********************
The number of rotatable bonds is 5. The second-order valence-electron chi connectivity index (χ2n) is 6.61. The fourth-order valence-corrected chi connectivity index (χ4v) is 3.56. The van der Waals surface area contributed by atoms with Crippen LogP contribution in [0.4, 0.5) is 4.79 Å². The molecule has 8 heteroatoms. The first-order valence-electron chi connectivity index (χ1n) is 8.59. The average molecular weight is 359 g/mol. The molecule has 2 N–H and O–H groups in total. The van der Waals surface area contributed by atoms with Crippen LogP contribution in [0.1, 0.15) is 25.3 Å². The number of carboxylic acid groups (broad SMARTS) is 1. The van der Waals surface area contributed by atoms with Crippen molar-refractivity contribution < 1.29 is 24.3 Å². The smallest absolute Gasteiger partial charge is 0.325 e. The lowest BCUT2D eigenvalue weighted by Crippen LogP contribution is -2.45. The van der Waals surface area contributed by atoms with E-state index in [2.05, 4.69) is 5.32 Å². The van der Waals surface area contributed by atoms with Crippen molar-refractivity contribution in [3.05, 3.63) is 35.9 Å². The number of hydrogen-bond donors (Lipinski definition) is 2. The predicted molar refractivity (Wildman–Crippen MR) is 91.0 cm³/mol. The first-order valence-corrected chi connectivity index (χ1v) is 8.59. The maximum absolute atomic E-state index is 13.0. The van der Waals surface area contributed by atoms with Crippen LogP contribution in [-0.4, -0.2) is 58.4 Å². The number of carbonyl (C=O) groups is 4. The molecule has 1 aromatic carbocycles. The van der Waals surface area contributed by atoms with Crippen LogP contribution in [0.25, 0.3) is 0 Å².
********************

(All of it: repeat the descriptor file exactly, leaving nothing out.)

The number of rotatable bonds is 5. The second-order valence-electron chi connectivity index (χ2n) is 6.61. The fourth-order valence-corrected chi connectivity index (χ4v) is 3.56. The van der Waals surface area contributed by atoms with Crippen LogP contribution in [0.4, 0.5) is 4.79 Å². The molecule has 8 heteroatoms. The first-order valence-electron chi connectivity index (χ1n) is 8.59. The average molecular weight is 359 g/mol. The molecule has 2 N–H and O–H groups in total. The van der Waals surface area contributed by atoms with Crippen LogP contribution in [0.1, 0.15) is 25.3 Å². The number of carboxylic acid groups (broad SMARTS) is 1. The van der Waals surface area contributed by atoms with Crippen molar-refractivity contribution < 1.29 is 24.3 Å². The smallest absolute Gasteiger partial charge is 0.325 e. The lowest BCUT2D eigenvalue weighted by Crippen LogP contribution is -2.45. The van der Waals surface area contributed by atoms with E-state index in [2.05, 4.69) is 5.32 Å². The van der Waals surface area contributed by atoms with Crippen molar-refractivity contribution in [3.05, 3.63) is 35.9 Å². The number of hydrogen-bond donors (Lipinski definition) is 2. The predicted molar refractivity (Wildman–Crippen MR) is 91.0 cm³/mol. The first-order valence-corrected chi connectivity index (χ1v) is 8.59. The maximum absolute atomic E-state index is 13.0. The van der Waals surface area contributed by atoms with Crippen LogP contribution in [-0.4, -0.2) is 58.4 Å². The number of carbonyl (C=O) groups is 4. The molecule has 1 aromatic carbocycles. The van der Waals surface area contributed by atoms with Crippen LogP contribution in [0.25, 0.3) is 0 Å².